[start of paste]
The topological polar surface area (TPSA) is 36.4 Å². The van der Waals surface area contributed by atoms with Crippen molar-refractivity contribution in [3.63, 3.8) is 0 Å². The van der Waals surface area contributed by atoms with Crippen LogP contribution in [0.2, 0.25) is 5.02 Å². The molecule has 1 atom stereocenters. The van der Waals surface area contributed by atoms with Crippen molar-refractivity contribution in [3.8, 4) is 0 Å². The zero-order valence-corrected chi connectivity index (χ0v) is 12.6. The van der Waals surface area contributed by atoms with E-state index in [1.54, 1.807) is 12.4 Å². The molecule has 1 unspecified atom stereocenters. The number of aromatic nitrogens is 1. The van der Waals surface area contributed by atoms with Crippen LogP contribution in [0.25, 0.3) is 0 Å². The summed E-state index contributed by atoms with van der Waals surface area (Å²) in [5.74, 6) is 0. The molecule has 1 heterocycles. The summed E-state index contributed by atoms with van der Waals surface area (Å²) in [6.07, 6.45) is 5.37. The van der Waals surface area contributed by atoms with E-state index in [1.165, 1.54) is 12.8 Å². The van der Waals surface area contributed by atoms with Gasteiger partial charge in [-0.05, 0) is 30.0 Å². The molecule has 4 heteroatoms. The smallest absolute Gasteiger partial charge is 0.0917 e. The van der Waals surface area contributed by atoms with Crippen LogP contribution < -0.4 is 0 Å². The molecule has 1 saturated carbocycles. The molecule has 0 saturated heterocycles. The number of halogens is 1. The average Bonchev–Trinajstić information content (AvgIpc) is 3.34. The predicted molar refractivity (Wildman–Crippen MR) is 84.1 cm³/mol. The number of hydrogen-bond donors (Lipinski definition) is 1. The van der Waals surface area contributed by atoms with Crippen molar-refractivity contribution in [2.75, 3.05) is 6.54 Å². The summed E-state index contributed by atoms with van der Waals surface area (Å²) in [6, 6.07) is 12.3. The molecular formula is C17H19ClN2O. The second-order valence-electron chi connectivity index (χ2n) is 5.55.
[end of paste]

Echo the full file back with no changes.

The topological polar surface area (TPSA) is 36.4 Å². The van der Waals surface area contributed by atoms with Crippen molar-refractivity contribution in [3.63, 3.8) is 0 Å². The van der Waals surface area contributed by atoms with Crippen LogP contribution in [0.2, 0.25) is 5.02 Å². The molecule has 1 atom stereocenters. The van der Waals surface area contributed by atoms with Crippen molar-refractivity contribution in [3.8, 4) is 0 Å². The zero-order valence-corrected chi connectivity index (χ0v) is 12.6. The van der Waals surface area contributed by atoms with E-state index in [1.54, 1.807) is 12.4 Å². The molecule has 1 unspecified atom stereocenters. The number of aromatic nitrogens is 1. The van der Waals surface area contributed by atoms with Crippen LogP contribution in [0.25, 0.3) is 0 Å². The summed E-state index contributed by atoms with van der Waals surface area (Å²) in [5.74, 6) is 0. The molecule has 1 heterocycles. The summed E-state index contributed by atoms with van der Waals surface area (Å²) in [6.07, 6.45) is 5.37. The van der Waals surface area contributed by atoms with E-state index in [1.165, 1.54) is 12.8 Å². The van der Waals surface area contributed by atoms with Gasteiger partial charge in [-0.05, 0) is 30.0 Å². The molecule has 4 heteroatoms. The smallest absolute Gasteiger partial charge is 0.0917 e. The van der Waals surface area contributed by atoms with Crippen LogP contribution < -0.4 is 0 Å². The molecule has 1 saturated carbocycles. The molecule has 0 saturated heterocycles. The number of halogens is 1. The average Bonchev–Trinajstić information content (AvgIpc) is 3.34. The predicted molar refractivity (Wildman–Crippen MR) is 84.1 cm³/mol. The number of hydrogen-bond donors (Lipinski definition) is 1. The van der Waals surface area contributed by atoms with Crippen molar-refractivity contribution in [2.75, 3.05) is 6.54 Å². The summed E-state index contributed by atoms with van der Waals surface area (Å²) in [6, 6.07) is 12.3. The molecular formula is C17H19ClN2O. The second-order valence-electron chi connectivity index (χ2n) is 5.55.